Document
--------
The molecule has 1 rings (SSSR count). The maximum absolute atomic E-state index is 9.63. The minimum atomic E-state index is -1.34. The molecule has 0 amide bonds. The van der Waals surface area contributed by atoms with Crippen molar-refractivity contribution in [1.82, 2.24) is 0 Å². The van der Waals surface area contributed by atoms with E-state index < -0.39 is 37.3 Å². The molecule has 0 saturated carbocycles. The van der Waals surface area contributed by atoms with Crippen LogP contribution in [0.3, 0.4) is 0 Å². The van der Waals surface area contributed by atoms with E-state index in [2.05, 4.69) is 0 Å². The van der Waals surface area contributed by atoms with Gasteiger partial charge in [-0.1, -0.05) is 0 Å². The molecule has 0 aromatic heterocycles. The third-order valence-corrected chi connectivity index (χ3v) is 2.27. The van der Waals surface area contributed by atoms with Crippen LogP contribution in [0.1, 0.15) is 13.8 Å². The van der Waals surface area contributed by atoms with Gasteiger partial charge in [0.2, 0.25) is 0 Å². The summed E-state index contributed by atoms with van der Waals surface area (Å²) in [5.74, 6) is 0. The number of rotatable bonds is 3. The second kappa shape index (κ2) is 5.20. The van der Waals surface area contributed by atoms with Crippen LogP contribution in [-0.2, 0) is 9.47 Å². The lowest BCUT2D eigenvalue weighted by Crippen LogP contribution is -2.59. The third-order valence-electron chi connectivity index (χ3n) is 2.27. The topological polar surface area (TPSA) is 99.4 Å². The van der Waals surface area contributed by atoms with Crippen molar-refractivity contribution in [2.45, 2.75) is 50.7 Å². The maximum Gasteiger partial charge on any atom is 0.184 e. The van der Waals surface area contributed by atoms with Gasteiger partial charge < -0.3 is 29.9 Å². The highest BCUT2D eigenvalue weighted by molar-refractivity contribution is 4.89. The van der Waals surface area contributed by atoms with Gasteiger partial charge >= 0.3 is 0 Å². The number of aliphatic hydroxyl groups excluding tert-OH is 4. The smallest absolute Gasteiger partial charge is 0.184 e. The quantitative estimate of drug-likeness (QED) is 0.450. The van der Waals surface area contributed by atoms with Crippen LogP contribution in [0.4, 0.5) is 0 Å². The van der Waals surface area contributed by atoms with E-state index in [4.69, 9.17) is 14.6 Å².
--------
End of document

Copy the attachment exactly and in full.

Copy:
The molecule has 1 rings (SSSR count). The maximum absolute atomic E-state index is 9.63. The minimum atomic E-state index is -1.34. The molecule has 0 amide bonds. The van der Waals surface area contributed by atoms with Crippen molar-refractivity contribution in [1.82, 2.24) is 0 Å². The van der Waals surface area contributed by atoms with E-state index < -0.39 is 37.3 Å². The molecule has 0 saturated carbocycles. The van der Waals surface area contributed by atoms with Crippen LogP contribution in [0.3, 0.4) is 0 Å². The van der Waals surface area contributed by atoms with E-state index in [2.05, 4.69) is 0 Å². The van der Waals surface area contributed by atoms with Gasteiger partial charge in [-0.1, -0.05) is 0 Å². The molecule has 0 aromatic heterocycles. The third-order valence-corrected chi connectivity index (χ3v) is 2.27. The van der Waals surface area contributed by atoms with Crippen LogP contribution in [0.1, 0.15) is 13.8 Å². The van der Waals surface area contributed by atoms with Gasteiger partial charge in [0.2, 0.25) is 0 Å². The summed E-state index contributed by atoms with van der Waals surface area (Å²) in [5.74, 6) is 0. The number of rotatable bonds is 3. The second kappa shape index (κ2) is 5.20. The van der Waals surface area contributed by atoms with Crippen LogP contribution in [-0.2, 0) is 9.47 Å². The lowest BCUT2D eigenvalue weighted by Crippen LogP contribution is -2.59. The third-order valence-electron chi connectivity index (χ3n) is 2.27. The topological polar surface area (TPSA) is 99.4 Å². The van der Waals surface area contributed by atoms with Crippen molar-refractivity contribution in [2.45, 2.75) is 50.7 Å². The maximum Gasteiger partial charge on any atom is 0.184 e. The van der Waals surface area contributed by atoms with Gasteiger partial charge < -0.3 is 29.9 Å². The highest BCUT2D eigenvalue weighted by molar-refractivity contribution is 4.89. The van der Waals surface area contributed by atoms with Gasteiger partial charge >= 0.3 is 0 Å². The number of aliphatic hydroxyl groups excluding tert-OH is 4. The smallest absolute Gasteiger partial charge is 0.184 e. The quantitative estimate of drug-likeness (QED) is 0.450. The van der Waals surface area contributed by atoms with Crippen LogP contribution in [0.4, 0.5) is 0 Å². The van der Waals surface area contributed by atoms with E-state index in [4.69, 9.17) is 14.6 Å².